It’s The Holidays, Let The Stress Increase

It's The Holidays, Let The Stress Increase

It’s the holidays and chances are you either relish them or dread them. You’re not alone. Despite all the advertising and decorations, the holidays don’t necessarily fill people with great joy. In fact, there are other days of the year that make people happier than Christmas and Hanukkah. We did a bit of research on the matter and here’s what we found.

Work is the Greatest Stressor Year Round

The American Psychological Association conducted a study on people’s emotions during the holidays and found that in general, people feel that the holidays do not cause additional stress. Only 38% of people say their stress increases during the holidays while 54% say there is no difference compared to the amount of stress they feel during the rest of the year.

It may come as no surprise that the greatest stress during the holidays (and the rest of the year) comes from work. Regardless of the extent to which people buy gifts, spend time with family, decorate and worship, 56% of those surveyed say that work is the greatest source of stress during the holidays.

Work tops holiday stressors because of its impact on holiday celebrations.

  • 34% say worrying about work obligations has a significant impact on their holiday stress.
  • 31% worry they will not be able to get enough time off from work.

Besides Work, What Causes Stress During the Holidays?  

  • Time: 67%
  • Money: 62%
  • Commercialism: 53%

Nevertheless, retailers and advertisers insist that it is the season of giving. Along with family traditions it can create enormous pressure to decorate, cook, wrap and party – all on top of daily work and family schedules. Advertisers can sing all they want, but the fact of the matter is that most people have mixed feelings about the holidays. They believe they should be happy when in fact the preparations make them feel stressed and fatigued.

Emotions run the gamut during the holidays. During the holidays people ranked the emotions they most often feel as follows:

  • Happy: 78%
  • Love: 75%
  • Fatigue: 68%
  • Stress: 61%
  • High spirits: 60%

How to Cope with Holiday Stress

The best way to cope with holiday stress, or any other type for that matter, is using a cognitive strategy that Harvard Medical School and others call a “shifting set”. It’s the the ability to shift “cognitive strategies to respond to changes in our environment”. It requires the cognitive flexibility to shift one’s attention from one task to another at a rapid rate as circumstances change.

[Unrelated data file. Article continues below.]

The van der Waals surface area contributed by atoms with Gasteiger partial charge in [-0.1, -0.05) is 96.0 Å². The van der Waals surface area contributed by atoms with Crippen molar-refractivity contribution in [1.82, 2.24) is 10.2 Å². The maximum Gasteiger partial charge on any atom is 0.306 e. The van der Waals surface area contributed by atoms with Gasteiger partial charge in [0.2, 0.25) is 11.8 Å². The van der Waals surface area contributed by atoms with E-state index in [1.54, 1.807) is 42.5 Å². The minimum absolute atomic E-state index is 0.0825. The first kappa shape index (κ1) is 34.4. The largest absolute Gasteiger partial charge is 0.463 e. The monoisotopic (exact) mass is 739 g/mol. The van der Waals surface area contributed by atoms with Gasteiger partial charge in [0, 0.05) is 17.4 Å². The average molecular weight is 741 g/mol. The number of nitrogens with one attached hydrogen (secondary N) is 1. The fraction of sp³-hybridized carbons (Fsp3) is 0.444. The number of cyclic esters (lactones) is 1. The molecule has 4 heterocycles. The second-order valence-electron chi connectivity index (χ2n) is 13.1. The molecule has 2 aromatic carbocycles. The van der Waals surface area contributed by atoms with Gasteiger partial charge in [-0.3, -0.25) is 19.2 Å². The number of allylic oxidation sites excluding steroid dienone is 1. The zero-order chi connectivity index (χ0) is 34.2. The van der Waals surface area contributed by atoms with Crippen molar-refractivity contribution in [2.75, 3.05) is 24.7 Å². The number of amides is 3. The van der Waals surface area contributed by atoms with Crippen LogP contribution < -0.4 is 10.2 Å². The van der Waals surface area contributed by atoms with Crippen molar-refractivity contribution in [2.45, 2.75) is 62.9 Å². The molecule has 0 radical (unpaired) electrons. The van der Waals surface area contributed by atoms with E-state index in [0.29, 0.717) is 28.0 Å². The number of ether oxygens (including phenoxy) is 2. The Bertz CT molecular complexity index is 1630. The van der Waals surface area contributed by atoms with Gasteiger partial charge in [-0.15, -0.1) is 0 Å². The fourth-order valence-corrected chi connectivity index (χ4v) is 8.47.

Shifting set is a complex combination of executive functioning tasks. It requires managing time, being attentive, switching focus, planning and organizing and remembering details. The increased number of responsibilities and scheduling details created by the holidays can make the brain’s prefrontal cortex to go into “overdrive” as Harvard says. It takes shifting set to cope with it all.

So what are we supposed to do? The doctors at Harvard suggest the following:

  • Evaluate how you spend your time.
  • Decide what the holidays mean to you.
  • Keep realistic expectations for the holiday season.
  • Remember that basically, the holidays are just another time of year, not the
    “end-all, be-all”.

There are other successful strategies to deal with holiday stress. Choose the ones that work for you easily. There’s no need to add additional stress from trying to cope with stress!

  • Eat healthy food and exercise. Parties come and go and you may eat special holiday foods, but a foundation of good food and exercise will make you feel better overall. A diet made up solely of high sugar, high fat foods may make you feel bloated and lethargic.
  • Sleep. Don’t make sleep the poor step-sister of holiday celebrations. The more healthy sleep you get the more your mind and body can rest and rejuvenate to cope with stress.
  • Avoid emotional traps: You know by now what your emotional triggers are during the holidays. Whether it is a person, place or thing, avoid them. There is no need to face emotional upheaval every holiday season.

In addition, the American Psychological Association recommends adopting two helpful strategies:

  • Have a healthy conversation: Encourage your family to have healthy conversations that express gratitude and thanks for what you have. They may help to avoid heated, confrontational situations. Plan activities that may foster good humor like games, reviewing photo albums or looking at family movies and videos.
  • Seek support: Don’t swallow your feelings. The best way to cope with them is to talk about them. You can talk to friends, family members or find professional support. The important thing is to get your feelings out in the open so you can work through them.

The Most Wonderful Time of Year

What is the “hap-happiest” time of year? A Gallup poll of 175,000 people shows it’s not Christmas or Hanukkah – it’s Thanksgiving Day. Seventy percent of Americans reported feeling “a lot of happiness and enjoyment without a lot of stress and worry” on that holiday. In fact, Thanksgiving day has been ranked as one of the top three happiest days of the year, every year, since 2008. Right behind it are Memorial Day, 65%,  and Christmas day, 64 percent.    

As you prepare to go through the holidays, remember what the doctors at Harvard Medical School said. It’s not the “end-all, be-all”, it’s just another time of year. Eat well, sleep well and keep it all in perspective. It will be 2018 before you know it.

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